[Python-ideas] Add appdirs module to stdlib

Nathaniel Smith njs at pobox.com
Tue Sep 1 23:22:23 CEST 2015

On Tue, Sep 1, 2015 at 2:42 AM, Andrew Barnert via Python-ideas
<python-ideas at python.org> wrote:
> On Sep 1, 2015, at 01:00, Philipp A. <flying-sheep at web.de> wrote:
> When defining a place for config files, cache files, and so on, people
> usually hack around in a OS-dependent, misinformed, and therefore wrong way.
> Thanks to the tempfile API we at least don’t see people hardcoding /tmp/ too
> much.
> There is a beautiful little module that does things right and is easy to
> use: appdirs
> Is appdirs compatible with the OS X recommendations (as required by the App
> Store). Apple only gives you cache and app data directories; prefs are
> supposed to use NSDefaults API or emulate the file names and formats
> properly, and you have to be sensitive to the sandbox.)

No, AFAICT it doesn't get this right -- it just hard-codes the OS X
directories. It also didn't quite implement the XDG spec correctly
(there's some fallback behavior you're supposed to do if the magic
envvars don't make sense that it skips -- very unusual that this will
matter). And windows I'm not sure about -- the logic in appdirs looked
reasonable to me when I was reviewing this a few months ago, but there
seem to be a bunch of semi-contradictory standards and so it's hard to
know what's even "correct" in the tricky cases.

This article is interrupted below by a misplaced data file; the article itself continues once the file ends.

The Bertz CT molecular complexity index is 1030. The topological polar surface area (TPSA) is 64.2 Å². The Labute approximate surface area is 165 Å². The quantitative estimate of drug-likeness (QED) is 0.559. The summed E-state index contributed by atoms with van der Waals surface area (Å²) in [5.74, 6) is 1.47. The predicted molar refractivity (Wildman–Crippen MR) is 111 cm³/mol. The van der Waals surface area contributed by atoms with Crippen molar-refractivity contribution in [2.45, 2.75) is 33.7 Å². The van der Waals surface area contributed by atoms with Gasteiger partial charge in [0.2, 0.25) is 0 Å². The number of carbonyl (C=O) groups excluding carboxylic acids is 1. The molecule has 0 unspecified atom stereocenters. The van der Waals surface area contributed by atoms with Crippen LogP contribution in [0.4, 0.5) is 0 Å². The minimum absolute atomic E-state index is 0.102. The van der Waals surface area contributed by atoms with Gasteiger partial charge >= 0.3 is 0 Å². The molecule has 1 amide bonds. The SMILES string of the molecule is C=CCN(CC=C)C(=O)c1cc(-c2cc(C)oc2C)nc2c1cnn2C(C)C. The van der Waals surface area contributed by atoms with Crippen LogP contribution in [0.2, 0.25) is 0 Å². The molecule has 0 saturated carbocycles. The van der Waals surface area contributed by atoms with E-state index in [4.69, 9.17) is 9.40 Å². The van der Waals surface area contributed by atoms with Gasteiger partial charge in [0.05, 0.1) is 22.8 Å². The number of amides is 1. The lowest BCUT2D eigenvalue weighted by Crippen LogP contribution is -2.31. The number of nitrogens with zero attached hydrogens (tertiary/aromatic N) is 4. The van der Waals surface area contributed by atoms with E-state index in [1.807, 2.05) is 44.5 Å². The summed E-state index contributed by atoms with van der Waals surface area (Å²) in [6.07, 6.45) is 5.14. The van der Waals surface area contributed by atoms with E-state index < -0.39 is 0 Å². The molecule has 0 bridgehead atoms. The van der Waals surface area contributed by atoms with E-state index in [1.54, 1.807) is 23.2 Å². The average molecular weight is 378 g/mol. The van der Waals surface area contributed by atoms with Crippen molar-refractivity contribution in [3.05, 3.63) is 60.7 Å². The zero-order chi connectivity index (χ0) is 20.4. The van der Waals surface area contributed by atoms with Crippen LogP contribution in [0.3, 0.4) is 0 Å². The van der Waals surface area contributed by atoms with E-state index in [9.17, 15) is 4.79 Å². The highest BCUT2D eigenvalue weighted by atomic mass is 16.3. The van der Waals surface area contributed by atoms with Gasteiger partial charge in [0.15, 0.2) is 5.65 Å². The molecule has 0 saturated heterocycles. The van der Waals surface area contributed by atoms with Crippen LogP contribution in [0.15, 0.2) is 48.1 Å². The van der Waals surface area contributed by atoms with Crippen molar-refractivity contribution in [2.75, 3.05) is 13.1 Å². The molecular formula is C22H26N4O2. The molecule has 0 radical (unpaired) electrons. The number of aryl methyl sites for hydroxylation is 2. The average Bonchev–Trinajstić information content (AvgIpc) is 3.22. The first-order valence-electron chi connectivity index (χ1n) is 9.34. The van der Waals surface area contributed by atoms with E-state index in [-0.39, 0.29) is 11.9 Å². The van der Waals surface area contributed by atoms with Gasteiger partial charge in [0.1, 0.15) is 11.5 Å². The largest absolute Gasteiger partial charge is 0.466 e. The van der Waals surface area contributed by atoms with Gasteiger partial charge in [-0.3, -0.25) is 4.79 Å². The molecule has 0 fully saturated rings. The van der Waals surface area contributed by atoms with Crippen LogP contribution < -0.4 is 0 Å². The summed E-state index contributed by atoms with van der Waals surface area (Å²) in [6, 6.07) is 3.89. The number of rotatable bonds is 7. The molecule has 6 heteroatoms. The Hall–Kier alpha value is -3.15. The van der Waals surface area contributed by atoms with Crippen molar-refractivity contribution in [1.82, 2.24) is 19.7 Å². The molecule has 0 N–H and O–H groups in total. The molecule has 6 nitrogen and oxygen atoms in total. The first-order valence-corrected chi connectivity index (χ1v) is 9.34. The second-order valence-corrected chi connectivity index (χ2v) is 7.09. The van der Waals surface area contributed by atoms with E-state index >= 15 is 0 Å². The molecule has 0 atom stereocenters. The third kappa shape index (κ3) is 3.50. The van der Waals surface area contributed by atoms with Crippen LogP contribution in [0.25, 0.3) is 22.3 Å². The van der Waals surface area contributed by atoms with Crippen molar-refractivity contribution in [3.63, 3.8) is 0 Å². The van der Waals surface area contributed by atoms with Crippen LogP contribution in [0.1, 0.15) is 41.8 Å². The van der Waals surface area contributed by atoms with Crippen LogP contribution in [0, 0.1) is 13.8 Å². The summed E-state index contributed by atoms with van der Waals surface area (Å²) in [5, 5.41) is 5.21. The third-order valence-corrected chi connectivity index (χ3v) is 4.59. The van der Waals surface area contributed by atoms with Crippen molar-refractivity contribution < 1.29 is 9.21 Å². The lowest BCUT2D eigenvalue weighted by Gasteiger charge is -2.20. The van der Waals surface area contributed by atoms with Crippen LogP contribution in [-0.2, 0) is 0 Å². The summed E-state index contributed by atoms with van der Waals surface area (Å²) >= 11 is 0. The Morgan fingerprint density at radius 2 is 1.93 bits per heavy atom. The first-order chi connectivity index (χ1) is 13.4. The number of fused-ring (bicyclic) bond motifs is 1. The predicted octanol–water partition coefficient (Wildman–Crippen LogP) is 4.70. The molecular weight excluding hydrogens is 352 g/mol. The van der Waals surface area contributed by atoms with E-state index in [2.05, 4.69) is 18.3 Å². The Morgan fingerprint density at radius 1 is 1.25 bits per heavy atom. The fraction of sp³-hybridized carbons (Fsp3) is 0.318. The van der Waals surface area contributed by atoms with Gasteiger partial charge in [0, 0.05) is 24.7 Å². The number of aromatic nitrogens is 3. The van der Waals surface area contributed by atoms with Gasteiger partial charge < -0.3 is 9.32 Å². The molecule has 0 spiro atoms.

All of this is probably as much an argument *for* providing the correct
functionality as a standard thing as it is against, but any PEP here
probably needs to be thorough about citing the research to show that
it's actually getting the various platform standards correct.

What makes it particularly difficult is that if you "fix a bug" in a
library like appdirs, so that it starts suddenly returning different
results on some computer somewhere, then what it looks like to the end
user is that their data/settings/whatever have suddenly evaporated and
whatever disk space was being used for caches never gets cleaned up
and so forth. Generally when applications change how they compute
these directories, they also include tricky migration logic to check
both the old and new names, move stuff over if needed, but I'm not
sure how a low-level library like this can support that usefully...


Nathaniel J. Smith -- http://vorpus.org

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